UN Secretary-General Ban Ki-moon has called for global investment into clean energy to be doubled by 2020 in order to keep global temperature increases below 2 degrees Celsius, as set out in Paris. EURACTIV’s partner edie.net reports.
Speaking at the UN investor summit in New York on Wednesday (27 January), Ki-moon addressed more than 500 global investors who represent more than €20 trillion in assets.
He urged the investors to carry on the momentum of the COP21 climate talks and mobilise the vast amounts of money needed to catalyse the global clean energy transition.
“Today, I call on the investor community to build on the strong momentum from Paris and seize the opportunities for clean energy growth,” Ki-moon said. “I challenge investors to double – at a minimum – their clean energy investments by 2020.”
“Sustainable, clean energy is growing, but not nearly fast enough to prevent excessive global warming that would trigger profound economic disruption and human suffering. The investor community is of critical importance if we are to move from aspirations to action.”
NGO Ceres, the UN Foundation and the UN Office for Partnerships organised the investor summit to focus investors on moving fast enough to comply with the long-term objectives established at the Paris climate conference.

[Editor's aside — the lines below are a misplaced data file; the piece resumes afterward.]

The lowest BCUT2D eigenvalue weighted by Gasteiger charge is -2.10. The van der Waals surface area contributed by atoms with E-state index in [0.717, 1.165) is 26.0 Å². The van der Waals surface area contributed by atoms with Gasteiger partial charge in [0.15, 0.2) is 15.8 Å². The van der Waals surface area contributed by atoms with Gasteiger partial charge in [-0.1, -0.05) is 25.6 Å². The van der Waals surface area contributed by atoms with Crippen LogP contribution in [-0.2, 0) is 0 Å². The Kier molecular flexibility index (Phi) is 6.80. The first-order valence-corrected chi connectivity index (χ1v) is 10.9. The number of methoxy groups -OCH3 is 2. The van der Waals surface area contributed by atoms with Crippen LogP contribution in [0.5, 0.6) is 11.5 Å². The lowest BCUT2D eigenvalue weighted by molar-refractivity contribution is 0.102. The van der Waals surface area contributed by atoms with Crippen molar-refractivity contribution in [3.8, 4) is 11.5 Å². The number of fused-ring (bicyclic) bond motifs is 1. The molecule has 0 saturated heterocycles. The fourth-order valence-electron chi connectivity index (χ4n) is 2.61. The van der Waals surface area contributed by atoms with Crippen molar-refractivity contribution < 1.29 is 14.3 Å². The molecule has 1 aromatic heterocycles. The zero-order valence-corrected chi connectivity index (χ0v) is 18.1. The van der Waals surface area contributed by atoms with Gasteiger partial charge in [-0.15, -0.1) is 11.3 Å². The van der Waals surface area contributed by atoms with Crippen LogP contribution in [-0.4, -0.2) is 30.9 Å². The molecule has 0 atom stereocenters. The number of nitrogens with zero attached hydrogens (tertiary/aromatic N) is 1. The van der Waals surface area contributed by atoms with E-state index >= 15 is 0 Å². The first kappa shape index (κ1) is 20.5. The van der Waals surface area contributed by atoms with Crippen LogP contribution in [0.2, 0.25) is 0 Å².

Ki-moon was joined at the summit by his special envoy for cities and climate change and chair of the Financial Stability Board’s Task Force on climate-related financial disclosures, Michael Bloomberg.
Bloomberg said that, “Cities and businesses recognise the economic benefits that come with fighting climate change, and they’re setting a great example by establishing clear goals and measuring the impact of their work.”
He added that, “The more reliable information investors have about climate change, the easier it is for them to make informed decisions, and that will help drive more financing to projects that reduce carbon pollution and promote sustainable economic growth.”
While 2015 saw a record €302 billion invested into clean technology, infrastructure and research, the International Energy Agency estimates would require investments of €15 trillion by 2030.
Influential investors with over €20 trillion in assets have previously helped reduce global corporate emissions by 641 million tonnes through collaboration with CDP’s Carbon Action initiative. Meanwhile, a €322 billion coalition of investors including large insurer Aviva and major public and private funds in the UK, Norway and France was recently established to put pressure on some of the world’s biggest corporations to clean up their electricity sources.
The location of the UN investor summit was rather fitting as New York this week approved a 10-year, €4.6 billion Clean Energy Fund designed to accelerate the growth of clean technology in the state.
Global carbon price
The summit also saw the UN’s Executive Secretary Christiana Figueres, speaking just days after her appearance in Davos, call for the implementation of a global carbon price, something which she realises may have to be developed through a bottom-up scale of business introduction instead of government policy.
“The investors are the architects of the future. With a transformation to clean energy & resilience, we can put the global economy on steroids,” Figueres said.
“We cannot put money into the wrong energy systems. The world cannot afford new oil and gas, and we cannot afford coal. A price on carbon makes it so much easier to make responsible decisions.